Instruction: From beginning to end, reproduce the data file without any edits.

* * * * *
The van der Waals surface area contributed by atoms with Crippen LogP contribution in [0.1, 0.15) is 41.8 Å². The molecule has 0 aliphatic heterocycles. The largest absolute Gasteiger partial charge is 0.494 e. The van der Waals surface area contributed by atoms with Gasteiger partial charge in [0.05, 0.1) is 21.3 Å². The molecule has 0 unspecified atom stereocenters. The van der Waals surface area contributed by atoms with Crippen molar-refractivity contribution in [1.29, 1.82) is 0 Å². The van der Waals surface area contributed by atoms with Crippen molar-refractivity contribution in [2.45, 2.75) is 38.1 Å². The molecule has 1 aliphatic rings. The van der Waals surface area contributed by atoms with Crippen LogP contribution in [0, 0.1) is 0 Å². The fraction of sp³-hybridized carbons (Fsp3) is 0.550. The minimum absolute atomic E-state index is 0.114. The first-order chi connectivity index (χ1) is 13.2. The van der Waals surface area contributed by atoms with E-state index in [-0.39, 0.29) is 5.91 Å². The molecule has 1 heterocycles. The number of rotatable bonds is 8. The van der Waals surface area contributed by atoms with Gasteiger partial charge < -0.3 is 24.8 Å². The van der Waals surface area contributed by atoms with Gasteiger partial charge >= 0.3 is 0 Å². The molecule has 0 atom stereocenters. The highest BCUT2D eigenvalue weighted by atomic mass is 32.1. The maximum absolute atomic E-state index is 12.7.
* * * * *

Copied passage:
The van der Waals surface area contributed by atoms with Crippen LogP contribution in [0.1, 0.15) is 41.8 Å². The molecule has 0 aliphatic heterocycles. The largest absolute Gasteiger partial charge is 0.494 e. The van der Waals surface area contributed by atoms with Gasteiger partial charge in [0.05, 0.1) is 21.3 Å². The molecule has 0 unspecified atom stereocenters. The van der Waals surface area contributed by atoms with Crippen molar-refractivity contribution in [1.29, 1.82) is 0 Å². The van der Waals surface area contributed by atoms with Crippen molar-refractivity contribution in [2.45, 2.75) is 38.1 Å². The molecule has 1 aliphatic rings. The van der Waals surface area contributed by atoms with Crippen LogP contribution in [0, 0.1) is 0 Å². The fraction of sp³-hybridized carbons (Fsp3) is 0.550. The minimum absolute atomic E-state index is 0.114. The first-order chi connectivity index (χ1) is 13.2. The van der Waals surface area contributed by atoms with E-state index in [-0.39, 0.29) is 5.91 Å². The molecule has 1 heterocycles. The number of rotatable bonds is 8. The van der Waals surface area contributed by atoms with Gasteiger partial charge < -0.3 is 24.8 Å². The van der Waals surface area contributed by atoms with Gasteiger partial charge >= 0.3 is 0 Å². The molecule has 0 atom stereocenters. The highest BCUT2D eigenvalue weighted by atomic mass is 32.1. The maximum absolute atomic E-state index is 12.7.